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Hearing Letters to Lincoln from African Americans

By David J. Kent

Washington, D.C.

Wednesday, February 7, 2024

You read that right - hearing letters to Lincoln. And it was a grand event.

As reported by Ed Epstein earlier, prolific historian Jonathan W. White headlined a very special event at Ford's Theatre on Friday, February 2, 2024. The program was called Written Then, Spoken Now: African American Letters to Lincoln. Joining White on stage was acclaimed historian Edna Greene Medford and Denise J. Hart, a professor of playwriting and dramaturgy at Howard University. Along with them were three of Professor Hart's students: John Floyd, Kaiyla Gross, and Nia Savoy-Dock. It was from these three that we heard the letters read.

The program was based on two of White's recent books: To Address You as My Friend: African Americans' Letter to Abraham Lincoln (2021) and A House Built by Slaves: African American Visitors to the Lincoln White House (2022). The latter was a co-winner of the prestigious Gilder Lehrman Lincoln Prize. The former featured the letters from which selections were read. Each of these letters was written by an African American man or woman to President Lincoln. Many were from soldiers from the United States Colored Troops (John Floyd was kept very busy), but others were from wives, widows, and other women writing either to thank Lincoln or ask for his help resolving the ongoing inequalities of African American life. The program alternated between discussions between White, Medford, and Hart and the dramatic readings of several representative letters.

I've heard White speak about these letters in previous events at other venues. He would read excerpts from some of the letters to emphasize his point. But hearing them read by the three student actors brought an incredible new dimension to the words. For example, the series of letters read by Floyd reflected the varying backgrounds and positions of the writers (many of whom had help putting their ideas on paper). When he read a letter from a poor African American from Washington, D.C. seeking his freedom, for example, Floyd didn't read the letter, he acted it. You could hear the desperation in his voice. When he read a letter from a soldier in the field asking why they still were not receiving the equal pay promised, Floyd's voice and mannerisms sounded like a soldier frustrated that he was risking his life while being treated as less than white soldiers. And when he read another letter from highly educated and wealthy Creoles of New Orleans, he brought out their proud, and perhaps even arrogant, manner. Kaiyla Gross and Nia Savoy-Dock also performed their letters in a way that raised the art beyond the simple words as one might normally read them.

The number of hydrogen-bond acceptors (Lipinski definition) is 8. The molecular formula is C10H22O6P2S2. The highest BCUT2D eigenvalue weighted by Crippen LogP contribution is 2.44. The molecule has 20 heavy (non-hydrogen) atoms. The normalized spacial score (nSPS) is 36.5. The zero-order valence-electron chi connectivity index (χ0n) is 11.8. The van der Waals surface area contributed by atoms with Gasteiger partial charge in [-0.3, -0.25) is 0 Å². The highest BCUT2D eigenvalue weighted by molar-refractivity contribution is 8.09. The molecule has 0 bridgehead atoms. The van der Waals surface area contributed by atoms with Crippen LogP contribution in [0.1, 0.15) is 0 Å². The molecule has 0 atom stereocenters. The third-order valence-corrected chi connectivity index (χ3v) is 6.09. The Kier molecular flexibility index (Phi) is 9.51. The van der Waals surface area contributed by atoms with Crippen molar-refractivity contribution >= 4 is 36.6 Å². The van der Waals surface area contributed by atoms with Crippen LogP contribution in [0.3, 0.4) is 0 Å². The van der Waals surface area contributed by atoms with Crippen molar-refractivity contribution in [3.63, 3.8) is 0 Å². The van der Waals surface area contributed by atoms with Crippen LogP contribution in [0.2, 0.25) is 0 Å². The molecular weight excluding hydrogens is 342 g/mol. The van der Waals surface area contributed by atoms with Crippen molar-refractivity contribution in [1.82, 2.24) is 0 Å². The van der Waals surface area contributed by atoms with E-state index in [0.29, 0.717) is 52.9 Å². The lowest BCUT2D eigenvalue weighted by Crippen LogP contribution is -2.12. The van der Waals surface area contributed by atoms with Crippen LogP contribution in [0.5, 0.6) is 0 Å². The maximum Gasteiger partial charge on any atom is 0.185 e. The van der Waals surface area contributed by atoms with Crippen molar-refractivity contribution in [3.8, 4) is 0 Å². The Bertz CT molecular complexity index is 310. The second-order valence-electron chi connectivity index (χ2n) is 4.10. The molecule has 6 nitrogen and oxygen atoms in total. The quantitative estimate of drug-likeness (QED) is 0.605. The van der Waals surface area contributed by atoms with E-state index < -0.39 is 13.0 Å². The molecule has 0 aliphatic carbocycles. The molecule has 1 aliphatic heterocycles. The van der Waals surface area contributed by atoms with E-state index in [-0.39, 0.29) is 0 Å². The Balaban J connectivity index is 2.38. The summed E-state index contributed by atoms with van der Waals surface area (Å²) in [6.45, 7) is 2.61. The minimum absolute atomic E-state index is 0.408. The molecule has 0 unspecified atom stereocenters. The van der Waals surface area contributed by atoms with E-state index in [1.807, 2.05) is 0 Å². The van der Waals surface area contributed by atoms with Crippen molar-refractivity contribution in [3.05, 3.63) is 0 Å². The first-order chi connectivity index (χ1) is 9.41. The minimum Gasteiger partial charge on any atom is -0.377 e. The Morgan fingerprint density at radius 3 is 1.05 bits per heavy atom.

The effect was spectacular.

Several Lincoln Group of DC members attended the performance, squeezed in among a packed house that overflowed into the balcony. Audience members were able to pose questions through a QR code in the program, which Hart was able to access in real time on the stage through her tablet, periodically interspersing audience questions into her own prepared inquiries to White and Medford. The interactive aspect of the program further enhanced the power of the performances.

As a crowd filled the Ford's Theatre lobby to get White to sign their books, Ed Epstein and I were able to speak to Edna Greene Medford about a new initiative the Lincoln Group of DC is planning to implement. Prior to the program, the two of us met with Melissa Winn at American Battlefield Trust to discuss plans related to the 2026 semiquincentennial. More on both of those initiatives soon.

[Photo by David J. Kent]

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